Woodward blends stories with technology to preserve history

by Marianne Morf
   It’s difficult to assign a title to David Woodward’s work. 
    He’ll tell you he’s a producer and director.  And he is.  But he’s also a historian, videographer and writer, to name a few more.  Wrap them all up into one and he’s technologically savvy storyteller.

    Woodward owns and operates Conwood Enterprises, Inc., an award-winning video production service with an office located on North Shore Drive. 
    “The process has changed so much, but basically I enjoy helping people tell stories,” says David.
    Those stories come in a variety of packages.  He’s produced documentaries which have aired nationally on subjects ranging from our health care system to those with a dream of becoming a professional athlete.  He’s also produced sports shows for Raycom Sports, including shows for former Iowa Hawkeye Coaches Hayden Fry and Tom Davis and 90 segments of Great Chefs of the World, which aired on the Discovery Channel.
    Producing these stories is something David says he has enjoyed doing since the mid-1970s.  He was attending graduate school at the University of Wisconson (Madison) in 1975 when he left school to accept a job in the communications business.  It was the start of a career which has evolved professionally and technologically.  Stashed in one corner of Woodward’s office is a wealth of equipment which has been replaced by smaller, lighter pieces which store information digitally, rather than on film.  He is now shooting in high definition, but says he will likely resist investing in 3-D.
    And while the equipment continues to evolve, Woodward’s planning and process for creating a good finished product is pretty basic.  It begins with an outline and content meetings, during which interviews are planned.  He will literally film hundreds of hours of conversations and action footage before boiling it all down to a script and finally blending it all together on DVD.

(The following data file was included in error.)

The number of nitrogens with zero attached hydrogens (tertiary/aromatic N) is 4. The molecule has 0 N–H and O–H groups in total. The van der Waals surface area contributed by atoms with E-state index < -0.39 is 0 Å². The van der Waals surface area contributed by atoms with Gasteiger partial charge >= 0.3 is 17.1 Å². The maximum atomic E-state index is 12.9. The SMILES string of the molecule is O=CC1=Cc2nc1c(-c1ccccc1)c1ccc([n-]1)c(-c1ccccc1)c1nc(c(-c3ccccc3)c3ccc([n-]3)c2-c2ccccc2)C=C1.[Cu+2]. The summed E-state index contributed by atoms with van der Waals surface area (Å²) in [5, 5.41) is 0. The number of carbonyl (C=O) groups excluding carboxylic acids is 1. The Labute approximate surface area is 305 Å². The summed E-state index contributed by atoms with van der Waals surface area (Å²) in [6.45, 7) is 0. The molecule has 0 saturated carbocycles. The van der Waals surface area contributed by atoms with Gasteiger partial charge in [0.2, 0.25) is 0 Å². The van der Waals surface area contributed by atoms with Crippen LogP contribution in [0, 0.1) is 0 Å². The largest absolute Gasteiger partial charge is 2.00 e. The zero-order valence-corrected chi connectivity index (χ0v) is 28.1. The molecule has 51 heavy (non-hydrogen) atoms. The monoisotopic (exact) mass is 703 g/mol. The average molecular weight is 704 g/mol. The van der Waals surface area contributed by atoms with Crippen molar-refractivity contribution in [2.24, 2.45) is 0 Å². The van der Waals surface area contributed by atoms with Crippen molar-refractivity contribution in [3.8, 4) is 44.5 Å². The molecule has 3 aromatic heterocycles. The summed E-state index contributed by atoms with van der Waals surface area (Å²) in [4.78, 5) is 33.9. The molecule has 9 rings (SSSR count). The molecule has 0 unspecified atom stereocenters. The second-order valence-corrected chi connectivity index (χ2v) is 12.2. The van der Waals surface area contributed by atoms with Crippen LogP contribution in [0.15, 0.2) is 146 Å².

Woodward’s work is often mingled with subjects and persons he holds dear.  For example, he recently completed “History of the Clear Lake Yacht Club: Sailing Through Time 1935-2010.”  The project, which features not only historical fact and archive photos, but interviews with “old salts” who have literally grown up as members of the Clear Lake Yacht Club.  Woodward’s late grandfather and father were both former Commodores of the CLYC and David recalls crewing as early as age 10.  He no longer races, but still enjoys the sport and the camaraderie of the organization.
    He was asked to undertake the CLYC history project the winter before the club’s 75th anniversary and completed the work in April 2011.  The finished product boiled down 75 years of history and countless hours of interviews to a 36-minute documentary about the club, as well as interviews about the Cougar, MC and C Classes, and women of the CLYC on one disk, along with two and one-half hours of interviews with senior - Read More Via e-Edition

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